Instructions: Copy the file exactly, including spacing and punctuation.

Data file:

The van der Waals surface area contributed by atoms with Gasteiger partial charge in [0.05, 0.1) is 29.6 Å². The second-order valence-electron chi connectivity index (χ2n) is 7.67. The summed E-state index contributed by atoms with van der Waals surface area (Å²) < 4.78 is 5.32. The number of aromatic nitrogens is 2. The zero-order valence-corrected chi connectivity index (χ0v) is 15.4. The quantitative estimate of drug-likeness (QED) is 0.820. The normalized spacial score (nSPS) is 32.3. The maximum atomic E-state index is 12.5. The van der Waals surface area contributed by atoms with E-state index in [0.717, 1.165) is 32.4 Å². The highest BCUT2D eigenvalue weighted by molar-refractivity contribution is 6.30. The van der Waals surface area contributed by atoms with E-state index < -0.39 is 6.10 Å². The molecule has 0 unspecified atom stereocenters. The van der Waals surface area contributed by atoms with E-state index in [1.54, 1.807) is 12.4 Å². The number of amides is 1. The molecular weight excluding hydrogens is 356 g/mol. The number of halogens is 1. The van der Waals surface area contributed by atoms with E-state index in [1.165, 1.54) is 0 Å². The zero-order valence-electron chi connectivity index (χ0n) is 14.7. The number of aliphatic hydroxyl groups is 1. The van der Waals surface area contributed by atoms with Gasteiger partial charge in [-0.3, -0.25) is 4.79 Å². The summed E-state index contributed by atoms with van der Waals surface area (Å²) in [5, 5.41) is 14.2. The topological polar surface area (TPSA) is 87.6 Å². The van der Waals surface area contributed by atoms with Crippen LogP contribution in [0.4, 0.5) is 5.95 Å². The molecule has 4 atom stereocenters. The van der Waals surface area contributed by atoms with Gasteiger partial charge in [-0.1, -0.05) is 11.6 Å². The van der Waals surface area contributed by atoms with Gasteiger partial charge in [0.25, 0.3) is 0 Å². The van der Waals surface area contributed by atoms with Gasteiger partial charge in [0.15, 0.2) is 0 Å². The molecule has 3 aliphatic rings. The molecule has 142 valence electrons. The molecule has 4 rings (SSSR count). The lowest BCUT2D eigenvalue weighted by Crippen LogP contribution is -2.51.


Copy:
The van der Waals surface area contributed by atoms with Gasteiger partial charge in [0.05, 0.1) is 29.6 Å². The second-order valence-electron chi connectivity index (χ2n) is 7.67. The summed E-state index contributed by atoms with van der Waals surface area (Å²) < 4.78 is 5.32. The number of aromatic nitrogens is 2. The zero-order valence-corrected chi connectivity index (χ0v) is 15.4. The quantitative estimate of drug-likeness (QED) is 0.820. The normalized spacial score (nSPS) is 32.3. The maximum atomic E-state index is 12.5. The van der Waals surface area contributed by atoms with E-state index in [0.717, 1.165) is 32.4 Å². The highest BCUT2D eigenvalue weighted by molar-refractivity contribution is 6.30. The van der Waals surface area contributed by atoms with E-state index < -0.39 is 6.10 Å². The molecule has 0 unspecified atom stereocenters. The van der Waals surface area contributed by atoms with E-state index in [1.54, 1.807) is 12.4 Å². The number of amides is 1. The molecular weight excluding hydrogens is 356 g/mol. The number of halogens is 1. The van der Waals surface area contributed by atoms with E-state index in [1.165, 1.54) is 0 Å². The zero-order valence-electron chi connectivity index (χ0n) is 14.7. The number of aliphatic hydroxyl groups is 1. The van der Waals surface area contributed by atoms with Gasteiger partial charge in [-0.3, -0.25) is 4.79 Å². The summed E-state index contributed by atoms with van der Waals surface area (Å²) in [5, 5.41) is 14.2. The topological polar surface area (TPSA) is 87.6 Å². The van der Waals surface area contributed by atoms with Crippen LogP contribution in [0.4, 0.5) is 5.95 Å². The molecule has 4 atom stereocenters. The van der Waals surface area contributed by atoms with Gasteiger partial charge in [-0.1, -0.05) is 11.6 Å². The van der Waals surface area contributed by atoms with Gasteiger partial charge in [0.25, 0.3) is 0 Å². The van der Waals surface area contributed by atoms with Gasteiger partial charge in [0.15, 0.2) is 0 Å². The molecule has 3 aliphatic rings. The molecule has 142 valence electrons. The molecule has 4 rings (SSSR count). The lowest BCUT2D eigenvalue weighted by Crippen LogP contribution is -2.51.